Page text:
Perrott said one thing that hasn’t changed is how students tend to find out about the program. “Our biggest advertiser is our former students bringing their family and friends,” she said. “I once had a bunch of people who all worked at the same place spread the word.” 

But beyond helping students prepare to get their citizenship, Perrott hopes the class also instills a love of learning in them. 

“A lot of times students come to our class because they want citizenship, but they don’t necessarily like school, and then they see our school and they see the teachers are kind and the classmates are friendly, [so] they stay,” Perrott said. “It’s music to my ears when they say, ‘I’m going to continue my education.’” 

Do you think you can pass the citizenship test? Give it a shot below. These are just ten of 100 possible questions and have been reformatted from an oral test to multiple-choice.

Click here to open the test in a new tab.

What We’re Writing 

  • The post-pandemic explosion of chronic absenteeism is at its worst in lower grades. Last year, nearly 50 percent of San Diego Unified kindergartners were chronically absent. And though chronic absenteeism at any level hurts student performance, missing school at a young age could set students back for years to come. 
  • From chronic absenteeism to test scores, income has been repeatedly shown to play an outsized role in the educational outcomes of American students. San Diego is no different. But despite this having been common knowledge for decades, there’s been very little progress in closing those gaps.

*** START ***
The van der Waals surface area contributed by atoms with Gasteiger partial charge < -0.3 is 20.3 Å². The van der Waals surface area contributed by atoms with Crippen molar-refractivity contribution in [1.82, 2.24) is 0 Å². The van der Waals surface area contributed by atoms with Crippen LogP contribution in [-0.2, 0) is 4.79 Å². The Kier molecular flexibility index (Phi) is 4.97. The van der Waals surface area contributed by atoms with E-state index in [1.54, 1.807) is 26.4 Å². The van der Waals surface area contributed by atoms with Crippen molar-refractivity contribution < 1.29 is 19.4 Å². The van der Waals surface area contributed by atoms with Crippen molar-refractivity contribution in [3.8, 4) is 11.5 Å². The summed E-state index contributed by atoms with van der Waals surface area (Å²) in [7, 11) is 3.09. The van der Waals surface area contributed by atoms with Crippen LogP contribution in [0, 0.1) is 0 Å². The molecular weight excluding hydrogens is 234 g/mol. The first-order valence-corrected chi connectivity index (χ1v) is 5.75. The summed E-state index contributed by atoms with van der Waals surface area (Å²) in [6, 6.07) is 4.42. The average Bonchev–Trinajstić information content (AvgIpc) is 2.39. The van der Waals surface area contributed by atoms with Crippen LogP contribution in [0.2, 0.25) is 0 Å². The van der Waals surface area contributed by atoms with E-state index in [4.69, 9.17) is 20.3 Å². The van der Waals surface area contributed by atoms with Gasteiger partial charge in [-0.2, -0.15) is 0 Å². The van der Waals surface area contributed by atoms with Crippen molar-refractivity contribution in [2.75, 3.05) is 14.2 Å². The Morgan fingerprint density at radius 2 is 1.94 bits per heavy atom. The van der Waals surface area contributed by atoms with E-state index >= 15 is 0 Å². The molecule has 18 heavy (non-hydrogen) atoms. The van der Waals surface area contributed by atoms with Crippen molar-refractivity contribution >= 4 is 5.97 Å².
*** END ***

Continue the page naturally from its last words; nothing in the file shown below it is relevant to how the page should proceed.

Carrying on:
Content Bouncing Around My Mind Palace 

  • Gov. Newsom has proposed delaying a promised $1.2 billion in loans and grants meant to spur construction of affordable student housing to balance the state’s budget amid a looming deficit. The legislature’s top policy adviser has also proposed discontinuing grants sent to community colleges that multiple local schools have received
  • Need an injection of cuteness in your day? Look no further than this moment in a Florida classroom

Jakob McWhinney is Voice of San Diego's education reporter. He can be reached by email at and followed...